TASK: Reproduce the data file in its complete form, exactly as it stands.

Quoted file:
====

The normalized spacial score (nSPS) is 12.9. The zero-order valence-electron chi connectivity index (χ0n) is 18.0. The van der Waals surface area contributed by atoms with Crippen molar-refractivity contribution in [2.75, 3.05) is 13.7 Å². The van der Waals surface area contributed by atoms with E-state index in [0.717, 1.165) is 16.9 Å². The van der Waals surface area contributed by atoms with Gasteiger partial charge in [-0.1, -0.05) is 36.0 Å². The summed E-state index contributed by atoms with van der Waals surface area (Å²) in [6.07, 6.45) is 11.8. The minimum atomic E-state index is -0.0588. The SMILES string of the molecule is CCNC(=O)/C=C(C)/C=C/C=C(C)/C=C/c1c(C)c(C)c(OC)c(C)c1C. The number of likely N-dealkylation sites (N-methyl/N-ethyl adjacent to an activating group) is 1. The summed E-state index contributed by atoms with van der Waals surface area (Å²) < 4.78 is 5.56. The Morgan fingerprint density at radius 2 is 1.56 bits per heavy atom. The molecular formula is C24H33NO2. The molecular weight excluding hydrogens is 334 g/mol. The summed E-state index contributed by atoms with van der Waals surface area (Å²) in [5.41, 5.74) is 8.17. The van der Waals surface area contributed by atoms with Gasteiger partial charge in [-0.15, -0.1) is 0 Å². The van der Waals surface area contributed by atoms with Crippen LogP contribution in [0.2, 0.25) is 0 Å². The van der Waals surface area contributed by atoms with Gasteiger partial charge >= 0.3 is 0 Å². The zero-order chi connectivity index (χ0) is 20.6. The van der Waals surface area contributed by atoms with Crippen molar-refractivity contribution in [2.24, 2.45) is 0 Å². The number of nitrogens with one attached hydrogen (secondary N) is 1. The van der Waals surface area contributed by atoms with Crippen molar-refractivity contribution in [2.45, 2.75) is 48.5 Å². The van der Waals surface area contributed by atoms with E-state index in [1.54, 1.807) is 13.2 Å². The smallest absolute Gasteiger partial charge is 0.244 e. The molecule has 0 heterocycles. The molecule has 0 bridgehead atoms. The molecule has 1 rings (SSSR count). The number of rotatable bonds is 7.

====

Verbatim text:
The normalized spacial score (nSPS) is 12.9. The zero-order valence-electron chi connectivity index (χ0n) is 18.0. The van der Waals surface area contributed by atoms with Crippen molar-refractivity contribution in [2.75, 3.05) is 13.7 Å². The van der Waals surface area contributed by atoms with E-state index in [0.717, 1.165) is 16.9 Å². The van der Waals surface area contributed by atoms with Gasteiger partial charge in [-0.1, -0.05) is 36.0 Å². The summed E-state index contributed by atoms with van der Waals surface area (Å²) in [6.07, 6.45) is 11.8. The minimum atomic E-state index is -0.0588. The SMILES string of the molecule is CCNC(=O)/C=C(C)/C=C/C=C(C)/C=C/c1c(C)c(C)c(OC)c(C)c1C. The number of likely N-dealkylation sites (N-methyl/N-ethyl adjacent to an activating group) is 1. The summed E-state index contributed by atoms with van der Waals surface area (Å²) < 4.78 is 5.56. The Morgan fingerprint density at radius 2 is 1.56 bits per heavy atom. The molecular formula is C24H33NO2. The molecular weight excluding hydrogens is 334 g/mol. The summed E-state index contributed by atoms with van der Waals surface area (Å²) in [5.41, 5.74) is 8.17. The van der Waals surface area contributed by atoms with Gasteiger partial charge in [-0.15, -0.1) is 0 Å². The van der Waals surface area contributed by atoms with Crippen LogP contribution in [0.2, 0.25) is 0 Å². The van der Waals surface area contributed by atoms with Gasteiger partial charge >= 0.3 is 0 Å². The zero-order chi connectivity index (χ0) is 20.6. The van der Waals surface area contributed by atoms with Crippen molar-refractivity contribution in [2.24, 2.45) is 0 Å². The number of nitrogens with one attached hydrogen (secondary N) is 1. The van der Waals surface area contributed by atoms with Crippen molar-refractivity contribution in [2.45, 2.75) is 48.5 Å². The van der Waals surface area contributed by atoms with E-state index in [1.54, 1.807) is 13.2 Å². The smallest absolute Gasteiger partial charge is 0.244 e. The molecule has 0 heterocycles. The molecule has 0 bridgehead atoms. The molecule has 1 rings (SSSR count). The number of rotatable bonds is 7.